Field Test Evaluation of Conservation Retrofits of Low-Income, Single-Family Buildings in Wisconsin: Audit Field Test Implementation and Results Page: 60 of 84
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example, houses with wall insulation are not candidates for receiving wall insu-
lation. Similarly, houses with newer furnaces (say less than 10 years old) or
with small space heating bills are unlikely to be cost-effective candidates for
furnace replacement. This type of screening could be done over the telephone in
Table 5.4 shows the effects of implementing these approaches to improve
program cost effectiveness. Each approach leads to appreciable improvements in
program cost effectiveness. The first, not performing retrofits in houses where
no major retrofits are needed, may be the easiest to implement. Adding new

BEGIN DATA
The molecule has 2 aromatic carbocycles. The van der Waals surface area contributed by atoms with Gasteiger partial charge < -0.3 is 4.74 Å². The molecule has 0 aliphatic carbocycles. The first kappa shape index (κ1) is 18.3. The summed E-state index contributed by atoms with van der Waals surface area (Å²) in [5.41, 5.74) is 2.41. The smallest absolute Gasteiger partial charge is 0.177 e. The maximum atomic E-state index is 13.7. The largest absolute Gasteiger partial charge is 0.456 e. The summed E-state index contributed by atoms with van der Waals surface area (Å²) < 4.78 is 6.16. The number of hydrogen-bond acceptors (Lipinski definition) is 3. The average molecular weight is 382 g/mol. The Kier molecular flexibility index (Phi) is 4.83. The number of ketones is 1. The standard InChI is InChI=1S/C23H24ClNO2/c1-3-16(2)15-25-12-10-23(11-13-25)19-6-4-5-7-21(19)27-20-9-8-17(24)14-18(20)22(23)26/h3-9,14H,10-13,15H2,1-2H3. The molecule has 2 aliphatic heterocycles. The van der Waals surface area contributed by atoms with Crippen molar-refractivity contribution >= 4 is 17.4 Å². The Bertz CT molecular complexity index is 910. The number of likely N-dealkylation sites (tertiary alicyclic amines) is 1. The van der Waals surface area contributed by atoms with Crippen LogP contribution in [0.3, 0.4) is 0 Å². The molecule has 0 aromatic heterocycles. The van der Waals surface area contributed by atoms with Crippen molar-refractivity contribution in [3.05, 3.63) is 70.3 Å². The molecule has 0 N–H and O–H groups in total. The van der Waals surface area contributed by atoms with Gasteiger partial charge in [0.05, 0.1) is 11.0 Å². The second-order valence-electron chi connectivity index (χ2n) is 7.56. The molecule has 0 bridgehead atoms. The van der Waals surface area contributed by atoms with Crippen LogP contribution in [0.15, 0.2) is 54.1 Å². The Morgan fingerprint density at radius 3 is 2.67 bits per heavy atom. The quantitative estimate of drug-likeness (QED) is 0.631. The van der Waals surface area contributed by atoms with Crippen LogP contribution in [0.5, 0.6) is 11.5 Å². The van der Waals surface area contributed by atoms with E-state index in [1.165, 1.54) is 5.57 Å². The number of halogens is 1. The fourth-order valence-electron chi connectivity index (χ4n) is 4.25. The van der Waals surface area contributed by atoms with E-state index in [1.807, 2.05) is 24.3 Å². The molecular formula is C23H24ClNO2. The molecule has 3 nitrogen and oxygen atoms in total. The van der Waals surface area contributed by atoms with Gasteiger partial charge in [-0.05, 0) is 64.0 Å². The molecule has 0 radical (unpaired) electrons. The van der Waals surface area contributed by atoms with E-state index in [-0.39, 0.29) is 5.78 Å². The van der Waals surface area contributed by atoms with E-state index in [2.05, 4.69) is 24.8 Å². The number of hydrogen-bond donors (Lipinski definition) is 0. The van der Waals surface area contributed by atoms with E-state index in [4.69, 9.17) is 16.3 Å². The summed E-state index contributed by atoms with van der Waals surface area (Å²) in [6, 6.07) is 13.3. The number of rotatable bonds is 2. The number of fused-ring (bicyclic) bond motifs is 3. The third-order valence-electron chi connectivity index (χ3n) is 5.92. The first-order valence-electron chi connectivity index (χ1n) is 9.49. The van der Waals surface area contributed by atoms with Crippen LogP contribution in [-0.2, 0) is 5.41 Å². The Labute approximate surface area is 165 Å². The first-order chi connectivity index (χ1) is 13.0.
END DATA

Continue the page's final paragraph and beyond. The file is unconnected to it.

cost-effective major retrofits is an attractive option. Besides improving
program cost effectiveness, it leads to more energy savings and allows savings
to be provided to more households. Reducing audit and administrative costs is
certainly effective, but it is not clear how practical it is. There are cer-
tainly practical limits to how far administrative costs can be reduced.
Table 5.4. Comparison of approaches for improving program cost effectiveness.
Base case (all houses, Table 5.3). 12.6
Do no retrofits on houses that cannot benefit 13.3
from major retrofits.
Replace minor retrofits in "no major retrofit" homes 13.6
with hypothetical new and cost-effective
(15 therms/year/$100) retrofits.
Reduce audit and administrative costs from $300 13.4
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McCold, L.N. Field Test Evaluation of Conservation Retrofits of Low-Income, Single-Family Buildings in Wisconsin: Audit Field Test Implementation and Results, report, January 1, 1988; United States. (digital.library.unt.edu/ark:/67531/metadc740901/m1/60/: accessed December 16, 2018), University of North Texas Libraries, Digital Library, digital.library.unt.edu; crediting UNT Libraries Government Documents Department.